May 21, 2016

The Unbearable Movie about the Unbearable Lightness of Being

When hetero literature majors start gushing that a book is a masterpiece, the best thing ever written, you know you're in for heterosexist "boy meets girl as the meaning of life!" drivel.

When I was in grad school in comparative literature at USC, back in the 1980s, my classmates were all gushing over:
1. Ulysses.
2. The Tin Drum, by Gunter Grass
3. The Unbearable Lightness of Being, by Milan Kundera.

All long and tedious, with endless passages of indecipherable prose that boil down to one central thesis: heterosexual sex is nice.

I never actually made it through any of them.  Life is short, and I hear that central thesis a thousand times a day anyway.  But earlier this week I was forced to watch the 3-hour long movie version of The Unbearable Lightness of Being (1988).

The title refers to theories of mortality.  If there's an afterlife, then being is "heavy," but if death is the end, then being is "light."

I don't get it, either, but no matter: the movie is about having sex.

Tomas, a brain surgeon in 1968 Prague, is played by the extraordinarily ugly Daniel Day-Lewis (top photo), yet every woman -- literally -- looks at him like he's a dish of ice cream.  He has a brusque pick-up line -- "Take off your clothes" -- that works, every time. The woman begins to disrobe immediately.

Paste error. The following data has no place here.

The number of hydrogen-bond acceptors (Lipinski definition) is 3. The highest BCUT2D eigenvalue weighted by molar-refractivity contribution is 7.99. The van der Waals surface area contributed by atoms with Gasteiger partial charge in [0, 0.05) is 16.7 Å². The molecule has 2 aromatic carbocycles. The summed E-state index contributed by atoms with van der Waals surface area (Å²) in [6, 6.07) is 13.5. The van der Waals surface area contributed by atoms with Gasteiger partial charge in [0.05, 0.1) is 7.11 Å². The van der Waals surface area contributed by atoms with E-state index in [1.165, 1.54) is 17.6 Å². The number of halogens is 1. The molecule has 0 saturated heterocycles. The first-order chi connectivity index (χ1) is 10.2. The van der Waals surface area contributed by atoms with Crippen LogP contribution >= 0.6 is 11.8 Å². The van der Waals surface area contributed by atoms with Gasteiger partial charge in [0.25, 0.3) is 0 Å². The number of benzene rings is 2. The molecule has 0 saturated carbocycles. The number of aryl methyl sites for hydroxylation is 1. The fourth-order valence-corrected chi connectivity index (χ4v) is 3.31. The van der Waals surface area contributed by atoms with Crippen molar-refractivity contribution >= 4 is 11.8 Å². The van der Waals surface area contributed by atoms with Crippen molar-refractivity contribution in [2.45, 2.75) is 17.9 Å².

To be fair, he always selects mousy, shy women with poor self-images and terrible fashion sense.  Maybe they disrobe because they want to try out a new wardrobe.

What follows is a long, lingering view of the woman's nude body and then an absurdly wild sex scene that shows her body some more but keeps Tomas completely covered up. She shrieks with ecstasy.  This happens about 15 times during the movie.

Sabine, one of his regular hookups, is having an affair with a married man (Derek de Lint) in a subplot I fell asleep for.

Meanwhile, Tomas falls in love with aspiring photographer Tereza (Juliette Binoche) and her dog, but continues telling women to take off their clothes a dozen times a day.  He explains that it's pure sex, unrelated to romance, and points out, as an example, his friend with benefits Sabine.

Tereza doesn't buy it.  But what can she do about Tomas's sexual compulsion?

She blames the evil, decadent city of Prague, and insists that they move to Geneva, but Tomas continues telling women to take off their clothes.